Flock immunity to fight Covid A “stupid idea”

Newer Covid variants are likely to emerge and continue to do so, said Dr. Soumya Swaminathan.

New Delhi:

The idea of ​​gaining herd immunity through natural infection to fight Covid is “foolish”, as there are huge costs to be paid, said lead researcher at the World Health Organization Dr. Soumya Swaminathan to NDTV today, adding that the WHO has always maintained this position. About the new Omicron sub-variant, she said that BA.2 is more potent than BA.1, and its transmission is more than other sub-variants. It addresses some countries, especially India and Denmark, she added.

Dr. Swaminathan said the global health agency could not yet comment on the effect of Omicron as it is a relatively new variant and studies are still underway to determine if it can cause re-infection and how it affects long-term immunity. “Two months is too little time to know if it causes re-infection and how it affects long-term immunity. We saw some studies in which the blood of patients recovering from the new variant helped with Delta infection, but we know not whether it will be true for future variants, “she said.

On how current vaccines against Covid respond to Omicron, she said that laboratory-level studies show that antibodies are less likely to neutralize the new variant, even less so than the Delta variant, which was already less responsive to the vaccine than the previous variants. , which were taken into account while the vaccines were being developed. The good news, however, is that clinical data show fewer deaths and serious illness in vaccinated patients. There is no need to worry about whether the current vaccines work on the Omicron strain, she said.

“The vaccines we use to protect against hospitalizations and deaths work really well. They help us all. The elderly and vulnerable are much better protected now. It shows that the vaccines are effective and a good defense mechanism, and it turns out that the vaccines are effective. “she said, adding that we should not only take into account antibody response, but also look closely at clinical data and study other factors such as T cell response.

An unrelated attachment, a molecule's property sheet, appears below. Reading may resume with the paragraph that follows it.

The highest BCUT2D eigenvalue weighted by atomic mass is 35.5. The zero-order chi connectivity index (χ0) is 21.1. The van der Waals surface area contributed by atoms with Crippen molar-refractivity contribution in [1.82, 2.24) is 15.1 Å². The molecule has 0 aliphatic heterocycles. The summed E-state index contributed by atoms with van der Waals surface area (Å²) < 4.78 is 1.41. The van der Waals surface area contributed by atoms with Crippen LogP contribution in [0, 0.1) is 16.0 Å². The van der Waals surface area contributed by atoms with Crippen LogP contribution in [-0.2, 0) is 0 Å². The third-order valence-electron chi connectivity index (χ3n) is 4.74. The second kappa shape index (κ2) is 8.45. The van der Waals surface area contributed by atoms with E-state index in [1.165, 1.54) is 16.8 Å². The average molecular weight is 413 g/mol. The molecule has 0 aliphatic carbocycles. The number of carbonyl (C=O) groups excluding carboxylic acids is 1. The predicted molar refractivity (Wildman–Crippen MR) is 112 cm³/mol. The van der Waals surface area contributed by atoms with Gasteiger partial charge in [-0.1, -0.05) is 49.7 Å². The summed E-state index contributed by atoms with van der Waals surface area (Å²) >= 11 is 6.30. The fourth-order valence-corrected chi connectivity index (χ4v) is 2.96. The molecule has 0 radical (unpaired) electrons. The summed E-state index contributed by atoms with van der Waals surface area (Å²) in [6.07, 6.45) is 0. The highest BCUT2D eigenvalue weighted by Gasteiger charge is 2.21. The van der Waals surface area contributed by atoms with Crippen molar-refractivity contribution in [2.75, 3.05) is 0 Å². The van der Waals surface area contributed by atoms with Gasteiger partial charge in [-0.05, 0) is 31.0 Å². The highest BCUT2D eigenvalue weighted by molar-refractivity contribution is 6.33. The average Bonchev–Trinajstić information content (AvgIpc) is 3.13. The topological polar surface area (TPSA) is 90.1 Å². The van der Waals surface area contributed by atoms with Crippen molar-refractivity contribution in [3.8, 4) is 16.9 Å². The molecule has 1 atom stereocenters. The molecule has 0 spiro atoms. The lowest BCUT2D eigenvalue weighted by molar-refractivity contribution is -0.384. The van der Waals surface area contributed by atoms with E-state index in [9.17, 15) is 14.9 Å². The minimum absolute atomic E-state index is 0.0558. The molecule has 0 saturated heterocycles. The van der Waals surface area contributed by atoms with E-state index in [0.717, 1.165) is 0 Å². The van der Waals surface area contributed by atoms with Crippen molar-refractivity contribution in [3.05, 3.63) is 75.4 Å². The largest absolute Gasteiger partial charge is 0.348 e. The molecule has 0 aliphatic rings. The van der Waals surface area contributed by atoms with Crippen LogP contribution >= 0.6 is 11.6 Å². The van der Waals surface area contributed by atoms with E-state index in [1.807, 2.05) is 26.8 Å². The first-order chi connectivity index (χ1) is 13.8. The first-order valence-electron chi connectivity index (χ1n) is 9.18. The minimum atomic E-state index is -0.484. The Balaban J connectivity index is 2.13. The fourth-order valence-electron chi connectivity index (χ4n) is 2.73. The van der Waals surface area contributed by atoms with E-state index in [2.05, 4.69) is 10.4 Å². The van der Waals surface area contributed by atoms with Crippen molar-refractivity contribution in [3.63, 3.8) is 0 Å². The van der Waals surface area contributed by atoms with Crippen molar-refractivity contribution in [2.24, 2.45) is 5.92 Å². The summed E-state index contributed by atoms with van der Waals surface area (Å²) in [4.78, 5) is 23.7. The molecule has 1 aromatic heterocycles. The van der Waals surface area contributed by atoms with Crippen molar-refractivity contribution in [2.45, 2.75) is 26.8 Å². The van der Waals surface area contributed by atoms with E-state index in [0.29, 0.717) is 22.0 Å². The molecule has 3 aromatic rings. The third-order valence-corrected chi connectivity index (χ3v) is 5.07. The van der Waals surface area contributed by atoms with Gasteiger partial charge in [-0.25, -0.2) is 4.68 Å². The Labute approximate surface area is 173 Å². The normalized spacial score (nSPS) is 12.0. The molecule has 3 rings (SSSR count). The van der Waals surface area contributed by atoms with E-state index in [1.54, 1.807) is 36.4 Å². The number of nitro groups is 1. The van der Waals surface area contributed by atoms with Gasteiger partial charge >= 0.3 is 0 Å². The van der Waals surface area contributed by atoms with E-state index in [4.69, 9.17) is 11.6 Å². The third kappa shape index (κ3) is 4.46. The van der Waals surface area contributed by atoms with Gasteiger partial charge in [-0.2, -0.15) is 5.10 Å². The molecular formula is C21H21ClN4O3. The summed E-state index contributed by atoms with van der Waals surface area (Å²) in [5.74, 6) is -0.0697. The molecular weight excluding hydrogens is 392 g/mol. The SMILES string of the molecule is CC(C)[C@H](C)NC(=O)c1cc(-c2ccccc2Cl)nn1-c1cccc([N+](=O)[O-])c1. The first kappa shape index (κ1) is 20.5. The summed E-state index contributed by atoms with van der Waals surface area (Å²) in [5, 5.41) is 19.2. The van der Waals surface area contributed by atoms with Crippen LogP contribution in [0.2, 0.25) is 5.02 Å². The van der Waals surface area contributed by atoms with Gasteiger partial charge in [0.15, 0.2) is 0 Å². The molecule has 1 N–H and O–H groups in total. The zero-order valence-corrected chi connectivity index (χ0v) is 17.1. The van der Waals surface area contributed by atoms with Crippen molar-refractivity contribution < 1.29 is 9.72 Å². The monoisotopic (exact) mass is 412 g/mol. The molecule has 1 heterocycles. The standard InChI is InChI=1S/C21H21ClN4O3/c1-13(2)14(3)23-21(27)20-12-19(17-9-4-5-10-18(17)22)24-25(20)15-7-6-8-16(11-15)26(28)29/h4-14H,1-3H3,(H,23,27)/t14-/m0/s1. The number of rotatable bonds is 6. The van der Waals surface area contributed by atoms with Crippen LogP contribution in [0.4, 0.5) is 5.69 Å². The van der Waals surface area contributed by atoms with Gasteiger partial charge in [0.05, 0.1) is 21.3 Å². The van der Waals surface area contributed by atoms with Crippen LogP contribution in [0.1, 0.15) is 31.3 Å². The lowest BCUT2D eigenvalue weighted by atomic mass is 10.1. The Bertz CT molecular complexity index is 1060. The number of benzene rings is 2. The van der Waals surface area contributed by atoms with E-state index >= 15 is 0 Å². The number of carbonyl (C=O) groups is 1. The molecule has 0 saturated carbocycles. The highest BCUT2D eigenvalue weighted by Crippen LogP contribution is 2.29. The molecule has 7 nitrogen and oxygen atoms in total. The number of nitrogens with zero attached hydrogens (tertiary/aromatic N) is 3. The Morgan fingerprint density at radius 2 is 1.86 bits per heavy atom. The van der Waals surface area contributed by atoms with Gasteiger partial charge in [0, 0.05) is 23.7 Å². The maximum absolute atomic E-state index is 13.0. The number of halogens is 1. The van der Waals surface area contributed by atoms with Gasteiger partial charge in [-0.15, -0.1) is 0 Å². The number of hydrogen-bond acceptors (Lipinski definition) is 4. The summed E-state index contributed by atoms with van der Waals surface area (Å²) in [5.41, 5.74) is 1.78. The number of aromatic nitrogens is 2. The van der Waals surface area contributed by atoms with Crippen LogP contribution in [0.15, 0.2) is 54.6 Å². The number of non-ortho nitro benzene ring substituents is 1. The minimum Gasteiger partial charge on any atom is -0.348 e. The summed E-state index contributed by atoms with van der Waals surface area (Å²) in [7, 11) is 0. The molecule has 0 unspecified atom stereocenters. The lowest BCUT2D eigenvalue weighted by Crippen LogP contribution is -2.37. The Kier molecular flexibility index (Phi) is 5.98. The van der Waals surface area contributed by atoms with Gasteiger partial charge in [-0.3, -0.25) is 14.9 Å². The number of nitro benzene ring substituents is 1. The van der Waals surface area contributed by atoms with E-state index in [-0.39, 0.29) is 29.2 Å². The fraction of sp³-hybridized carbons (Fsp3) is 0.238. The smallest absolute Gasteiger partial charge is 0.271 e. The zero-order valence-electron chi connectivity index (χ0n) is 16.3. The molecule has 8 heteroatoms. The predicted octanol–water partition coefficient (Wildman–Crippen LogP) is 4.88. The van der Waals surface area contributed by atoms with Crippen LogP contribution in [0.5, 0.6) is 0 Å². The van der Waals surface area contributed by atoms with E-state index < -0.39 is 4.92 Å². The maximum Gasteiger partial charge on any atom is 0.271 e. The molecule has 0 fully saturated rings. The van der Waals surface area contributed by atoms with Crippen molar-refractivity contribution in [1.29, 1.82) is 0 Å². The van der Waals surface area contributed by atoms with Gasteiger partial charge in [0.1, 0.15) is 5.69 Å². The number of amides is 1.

“Hybrid immunity is the strongest immunity we can have at the moment – Hybrid is when one has been infected with Omicron and has also received the vaccine doses,” she said.

Whether there will be more mutations, she said it is an RNA virus and it is natural that it will continue to mutate.

The WHO has discussed a universal vaccine that works against all variants of the virus, she said. “A pan-coronavirus vaccine or pan-SARS vaccine is the holy grail and would be ideal. Scientifically it is plausible and possible, but all this is being worked on and we will have to wait and see,” she said, comparing it. with efforts to create a universal flu vaccine. Currently, the flu shot has to be changed every year due to new strains.

Heterologous booster shots (when a different vaccine is used for a booster shot than the one taken earlier) and intranasal vaccine to provide local mucosal immunity are also being explored, she said.

Dr. Swaminathan stressed studying local data to make decisions about booster shots. “It’s ideal to have your own data coming from one’s own research. It’s not ideal or possible to take another country’s data and try to work out its strategy. Having local scientific research and data is crucial,” she said.

The WHO has been aware of the need to prioritize some groups to launch the booster vaccines. Rising age and underlying comorbidities are risk factors, she said.

The immune system decreases as one gets older, which is why it needs additional stimuli to raise the immune level, she said when asked why the elderly with comorbidities are prioritized for booster shots when many young people also live with comorbidities.

India has done a commendable job of vaccinating a large population given its size and complexity involved in getting people vaccinated, she said.

As for whether Covid pills that can be administered orally work, she confirmed that they actually work against all variants. However, monoclonal antibody treatments do not seem to work, she added.


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